The technical specification of the F9-E are : Frequency response: 10Hz~45Khz Output @5cm/sec, 45°: 3,5 mV @ 1KHz. Tracking force: 0,5 to 2 grams. Reccommended Tracking force: 1,2 grams. Channel balance: Less than +-0,5dB @ 1KHz. Compliance: 26 x 10-6 cm/dyne. Stylus: Elliptical. Weight: 6 grams. Impedance: 1700 ohms.
The technical specification of the SF-90 are : Frequency response: 10Hz~40Khz Output @5cm/sec, 45°: 5,5 mV @ 1KHz. Tracking force: 0,5 to 2 grams. Reccommended Tracking force: 1,2 grams. Channel separation: -30dB @1KHz or better. Channel balance: Less than +-0,5dB @ 1KHz. Compliance: 20e-6 cm/dyne. Effective Moving Mass: 0,4mV. Stylus: Lx Line Contact. Weight: 15,5 grams. Impedance: 1700 ohms @ 1KHz. Resistance: 30 - 100 ohms.
Highphonic Produced a line of cartridges from the early 80's into the early 90's, these are lightweight MC designs in no small part due to the use of aluminium in the body and are all very low output, highly Denon influenced, not surpricing given the company's origin. Their initial line of pickups introduced in or around 1984 compromised the MC 2E which had a US RRP of 195 USD, the MC A-3 whose RRP was 250 USD, the MC R-5 that had an USD 395 RRP, the MC A-6 Signature whose RRP was USD 495 but was considered to be very close sonically to the MC D-15 Signature at the time despite the latters whopping USD 1200 RRP and almost outlandish specifications, note that in Japan there was available a cheaper version of this cart in the form of the MC D-15 also listed as D1500, I have no idea on the differences between the 2 and there were other models that I lack the specifications for altogether such as the MC D-10. Note that their pickups are named after the material used in the cantilever, A for aluminium or alumnium based alloys, R for ruby and D for diamond.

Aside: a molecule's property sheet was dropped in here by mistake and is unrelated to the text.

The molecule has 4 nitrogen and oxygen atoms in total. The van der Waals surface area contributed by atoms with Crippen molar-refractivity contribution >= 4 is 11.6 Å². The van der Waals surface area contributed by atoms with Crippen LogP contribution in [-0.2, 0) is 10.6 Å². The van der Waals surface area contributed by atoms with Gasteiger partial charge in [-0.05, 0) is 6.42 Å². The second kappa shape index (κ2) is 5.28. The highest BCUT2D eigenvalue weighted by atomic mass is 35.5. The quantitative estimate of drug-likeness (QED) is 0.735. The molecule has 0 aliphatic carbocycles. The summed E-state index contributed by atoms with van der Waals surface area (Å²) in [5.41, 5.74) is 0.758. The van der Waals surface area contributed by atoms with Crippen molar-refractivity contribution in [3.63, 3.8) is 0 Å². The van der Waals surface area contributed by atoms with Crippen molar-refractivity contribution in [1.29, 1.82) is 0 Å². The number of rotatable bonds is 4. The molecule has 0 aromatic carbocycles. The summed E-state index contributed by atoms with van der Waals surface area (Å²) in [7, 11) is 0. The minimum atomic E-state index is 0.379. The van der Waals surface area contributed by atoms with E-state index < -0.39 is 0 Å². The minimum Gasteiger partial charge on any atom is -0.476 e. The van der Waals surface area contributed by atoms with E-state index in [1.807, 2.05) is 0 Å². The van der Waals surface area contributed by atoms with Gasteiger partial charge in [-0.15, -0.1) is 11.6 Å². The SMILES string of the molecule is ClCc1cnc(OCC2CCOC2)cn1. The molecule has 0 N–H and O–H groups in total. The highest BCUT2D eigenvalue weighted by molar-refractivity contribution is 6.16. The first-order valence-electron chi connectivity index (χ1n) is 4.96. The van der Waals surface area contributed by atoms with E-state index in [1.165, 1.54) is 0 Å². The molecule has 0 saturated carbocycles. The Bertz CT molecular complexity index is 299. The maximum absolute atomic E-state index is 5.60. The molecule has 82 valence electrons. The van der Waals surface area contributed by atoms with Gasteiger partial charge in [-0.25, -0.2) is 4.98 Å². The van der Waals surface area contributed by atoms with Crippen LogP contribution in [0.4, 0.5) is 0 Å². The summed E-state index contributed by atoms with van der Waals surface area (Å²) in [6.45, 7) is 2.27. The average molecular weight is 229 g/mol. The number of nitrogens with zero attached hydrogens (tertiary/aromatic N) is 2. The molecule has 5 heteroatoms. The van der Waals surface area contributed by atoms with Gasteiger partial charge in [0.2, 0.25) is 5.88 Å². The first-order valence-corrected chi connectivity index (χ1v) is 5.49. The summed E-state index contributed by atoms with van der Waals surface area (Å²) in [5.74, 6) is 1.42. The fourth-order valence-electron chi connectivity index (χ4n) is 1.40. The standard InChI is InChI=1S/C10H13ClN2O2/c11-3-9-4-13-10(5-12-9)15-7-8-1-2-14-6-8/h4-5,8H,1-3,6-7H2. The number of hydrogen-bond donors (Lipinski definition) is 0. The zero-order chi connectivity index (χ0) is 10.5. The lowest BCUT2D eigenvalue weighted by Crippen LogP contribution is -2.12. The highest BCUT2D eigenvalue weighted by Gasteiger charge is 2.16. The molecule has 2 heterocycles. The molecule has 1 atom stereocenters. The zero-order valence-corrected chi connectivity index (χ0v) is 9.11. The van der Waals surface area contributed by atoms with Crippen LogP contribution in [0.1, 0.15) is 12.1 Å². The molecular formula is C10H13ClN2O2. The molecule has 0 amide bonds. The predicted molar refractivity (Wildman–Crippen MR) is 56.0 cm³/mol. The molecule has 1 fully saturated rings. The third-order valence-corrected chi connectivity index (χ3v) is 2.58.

The technical specification of the MC A-2e are : Frequency response: ~38KHz Reccommended Tracking force: 1,2 grams. Channel balance: Less than +-0,6dB @ 1KHz. Channel separation: -30dB @1KHz or better, -25dB @10KHz or better. Stylus: Elliptical. Cantilever: Aluminium.
The technical specification of the MC A-3 are : Frequency response: ~50KHz Reccommended Tracking force: 1,1 grams. Channel balance: Less than +-0,6dB @ 1KHz. Channel separation: -30dB @1KHz or better, -27dB @10KHz or better. Stylus: "Third generation" line contact. Cantilever: Heat treated Aluminum, Magnesium, Titanium and Silicon Carbide Alloy.
The technical specification of the MC R-5 are : Frequency response: ~55KHz Output @5cm/sec, 45°: 0,11 mV @ 1KHz. Reccommended Tracking force: 1,1 grams. Channel balance: Less than +-0,6dB @ 1KHz. Channel separation: -30dB @1KHz or better, -30dB @10KHz or better. Stylus: "Third generation" line contact. Cantilever: Ruby.
The technical specification of the MC A-6 Signature are : Frequency response: ~65KHz Output @5cm/sec, 45°: 0,12 mV @ 1KHz. Reccommended Tracking force: 1 grams. Channel balance: Less than +-0,4dB @ 1KHz. Channel separation: -34dB @1KHz or better, -30dB @10KHz or better. Compliance: 17 x 10e-6 cm/dyne. Stylus: "Third generation" line contact. Cantilever: Tapered heat treated Aluminum, Magnesium, Titanium and Silicon Carbide Alloy. Load: 100 ohm. Weight: 6,5 grams.
The technical specification of the MC D-15 Signature are : Frequency response: ~85KHz Reccommended Tracking force: 0,9 grams. Channel balance: Less than +-0,2dB @ 1KHz. Channel separation: -35dB @1KHz or better, -32dB @10KHz or better. Stylus: "Third generation" line contact. Cantilever: Tapered Diamond.
IMS Budget replacement cartridges.